One night in college, a member of my four-person study group showed up with a bunch of Snickers bars from a campus giveaway. The only man in the group picked one up and casually read the nutrition label. “Whoa,” he said, “You’d never guess how many calories are in just one of these.” Without missing a beat, the women raised our tired heads from our textbooks, collectively muttered, “Two-hundred and eighty,” and then went back to solving parametric equations.
Why did we know this? Where had we learned this? None of us were particularly health-obsessed, none of us were seeking to lose weight, and all of us had chosen an empowering college where the female population of our dorm shared three nice skirts and otherwise wore pajamas. But the caloric content of a Snickers bar had, at some point, slithered from the pages of the Seventeen magazines of our youth and colonized a primal part of our brains. My male friend spent the rest of the night producing treats from a vending machine like Bob Barker in a nutrition-based game show. Yes, we assured him. We knew the exact calories in the Mountain Dew, in the Fritos, in the Andy Capp’s Hot Fries.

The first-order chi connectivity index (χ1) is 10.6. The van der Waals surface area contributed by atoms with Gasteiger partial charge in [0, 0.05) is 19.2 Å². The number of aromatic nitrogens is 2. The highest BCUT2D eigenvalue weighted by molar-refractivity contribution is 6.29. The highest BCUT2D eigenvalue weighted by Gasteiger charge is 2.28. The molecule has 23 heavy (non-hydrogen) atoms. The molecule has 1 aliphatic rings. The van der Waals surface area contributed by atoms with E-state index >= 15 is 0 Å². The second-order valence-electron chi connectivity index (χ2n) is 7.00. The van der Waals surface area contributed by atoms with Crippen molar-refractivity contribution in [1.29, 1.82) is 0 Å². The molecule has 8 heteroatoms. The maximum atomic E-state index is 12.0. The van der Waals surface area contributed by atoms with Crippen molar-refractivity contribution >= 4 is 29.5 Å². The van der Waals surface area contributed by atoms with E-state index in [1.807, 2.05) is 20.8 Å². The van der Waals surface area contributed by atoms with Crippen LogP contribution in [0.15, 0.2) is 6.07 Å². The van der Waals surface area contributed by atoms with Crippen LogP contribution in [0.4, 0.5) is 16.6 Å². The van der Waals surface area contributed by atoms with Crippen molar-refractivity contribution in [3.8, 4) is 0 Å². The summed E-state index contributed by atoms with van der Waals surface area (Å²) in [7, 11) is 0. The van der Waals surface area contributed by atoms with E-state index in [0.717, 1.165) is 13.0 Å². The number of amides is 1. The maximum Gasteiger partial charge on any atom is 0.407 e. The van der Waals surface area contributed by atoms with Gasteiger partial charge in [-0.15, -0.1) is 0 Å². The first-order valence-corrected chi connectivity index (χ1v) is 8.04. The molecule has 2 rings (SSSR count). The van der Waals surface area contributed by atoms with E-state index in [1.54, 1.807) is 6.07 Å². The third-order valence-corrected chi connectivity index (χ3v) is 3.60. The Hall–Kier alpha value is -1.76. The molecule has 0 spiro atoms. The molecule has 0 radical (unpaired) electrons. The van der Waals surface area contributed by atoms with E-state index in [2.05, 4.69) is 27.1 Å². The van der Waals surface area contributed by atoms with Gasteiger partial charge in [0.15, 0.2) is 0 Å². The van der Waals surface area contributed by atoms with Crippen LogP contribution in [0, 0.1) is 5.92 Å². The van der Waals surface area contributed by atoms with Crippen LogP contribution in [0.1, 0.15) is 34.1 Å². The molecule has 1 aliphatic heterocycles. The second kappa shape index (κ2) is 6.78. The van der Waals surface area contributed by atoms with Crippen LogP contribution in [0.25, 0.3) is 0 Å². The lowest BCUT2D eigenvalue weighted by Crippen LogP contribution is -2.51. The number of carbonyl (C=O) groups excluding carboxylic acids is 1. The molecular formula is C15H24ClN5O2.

I tell this story because on Tuesday, Twitter founder Jack Dorsey gave an interview revealing that he typically fasted on weekends and ate only one meal on weekdays, and that the single meal typically consisted of, “fish, chicken, or some steak,” plus arugula, spinach or “sometimes asparagus or Brussels sprouts” and finally, “I have mixed berries as a dessert.”
And unless “some steak” is a euphemism for “a cow,” I can immediately tell you that Jack Dorsey is consuming fewer than 1,000 calories a day. Which is a diet no nutritionist would recommend.
Is there something odd or disordered about Jack Dorsey's eating? Maybe he's just a try-guy, on a perpetual quest to see what makes his body feel and perform the best. He's spoken in the past about dabbling in veganism, in paleo, in consuming so much beta carotene that his skin turned orange. Maybe he's just that kind of person; we don't have sufficient data to suggest otherwise.